Representatives of all classes of helminth parasite have been shown to modulate immunity in their hosts, both qualitatively and quantitatively [46]. Moreover, infection with helminth parasites evokes stereotypic immune responses in humans and mice that are dominated by T helper 2 (TH2) cytokines. Thus as putative modifiers of disease, the release of immunomodulatory or immunosuppressive molecules from helminths would be expected to impact on concurrent disorders in the host, and the stimulation of TH2 events has the potential to antagonize or inhibit diseases in which the immunopathology is driven by TH1 reactions. We have shown that infection with the rat tapeworm, Hymenolepis diminuta, protects mice from the colitic effects of direct instillation of dinitrobenzene sulfonic acid (DNBS) into the lumen of the colon [7]. A substantial amount of data has amassed showing that a variety of species of helminths (e.g., H. diminuta, Trichinella spiralis, Heligosomoides polygyrus, Schistosoma mansoni) reduce the severity of disease in rodent models of IBD, airways inflammation, and multiple sclerosis [8]. In the context of developing new treatments, two major possibilities arise from these proof-of-concept studies: (1) use of the immunological knowledge gleaned from these models to define new targets for pharmacological intervention; and (2) the prescription of a “therapeutic helminth(s)” to defined groups of patients that are refractory to other therapies. The latter is a provocative idea and, despite the spectre of iatrogenic disease [9], studies have been presented in which nematodes, namely, Trichuris suis and Necator americanus, have been used to treat IBD and as a putative forerunner to use in asthma, respectively [10, 11].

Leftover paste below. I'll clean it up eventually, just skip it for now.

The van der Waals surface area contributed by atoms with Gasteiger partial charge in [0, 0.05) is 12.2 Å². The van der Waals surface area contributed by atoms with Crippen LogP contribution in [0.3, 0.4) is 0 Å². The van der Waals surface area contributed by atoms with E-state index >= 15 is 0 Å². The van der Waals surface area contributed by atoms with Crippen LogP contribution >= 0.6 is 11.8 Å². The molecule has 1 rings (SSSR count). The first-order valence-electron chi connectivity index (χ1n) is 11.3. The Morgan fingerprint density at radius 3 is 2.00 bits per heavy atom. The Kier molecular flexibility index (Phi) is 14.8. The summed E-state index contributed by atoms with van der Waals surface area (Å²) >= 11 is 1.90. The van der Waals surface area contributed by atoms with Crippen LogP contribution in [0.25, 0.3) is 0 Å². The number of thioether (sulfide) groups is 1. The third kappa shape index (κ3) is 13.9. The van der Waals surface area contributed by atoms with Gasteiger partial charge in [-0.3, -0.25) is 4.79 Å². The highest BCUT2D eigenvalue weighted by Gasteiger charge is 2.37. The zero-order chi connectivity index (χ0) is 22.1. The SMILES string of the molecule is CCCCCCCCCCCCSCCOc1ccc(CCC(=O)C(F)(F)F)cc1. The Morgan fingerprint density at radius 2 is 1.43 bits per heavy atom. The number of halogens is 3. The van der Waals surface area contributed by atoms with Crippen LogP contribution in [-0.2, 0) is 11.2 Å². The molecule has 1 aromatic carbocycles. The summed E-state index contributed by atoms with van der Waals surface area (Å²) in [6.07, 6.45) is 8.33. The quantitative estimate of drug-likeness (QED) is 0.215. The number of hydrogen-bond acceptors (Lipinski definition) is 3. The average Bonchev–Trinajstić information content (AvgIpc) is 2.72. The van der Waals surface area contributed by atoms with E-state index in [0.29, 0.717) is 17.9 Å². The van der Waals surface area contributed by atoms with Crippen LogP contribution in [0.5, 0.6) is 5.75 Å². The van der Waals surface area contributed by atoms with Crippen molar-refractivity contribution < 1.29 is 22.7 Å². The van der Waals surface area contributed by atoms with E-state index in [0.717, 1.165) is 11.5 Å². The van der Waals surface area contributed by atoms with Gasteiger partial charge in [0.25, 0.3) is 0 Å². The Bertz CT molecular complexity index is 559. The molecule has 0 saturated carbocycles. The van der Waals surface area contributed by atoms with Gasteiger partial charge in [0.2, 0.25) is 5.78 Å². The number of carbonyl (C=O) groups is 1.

As the concept of a “therapeutic helminth” progresses it is important that appropriate comparisons with current therapies and potential side effects be rigorously assessed. Using the H. diminuta-DNBS murine model system, the current study addresses two questions. Will H. diminuta be as effective as steroids in the treatment of DNBS-induced colitis? And, is helminth therapy in this acute model associated with increased collagen deposition that could result in fibrosis and stricture formation? Using this acute and spontaneously resolving chemical model of colitis we present data showing that infection with H. diminuta is superior to daily steroid therapy and that infected mice, while receiving substantial anti-inflammatory benefit from infection, displayed no greater collagen deposition in their colons than mice receiving DNBS only.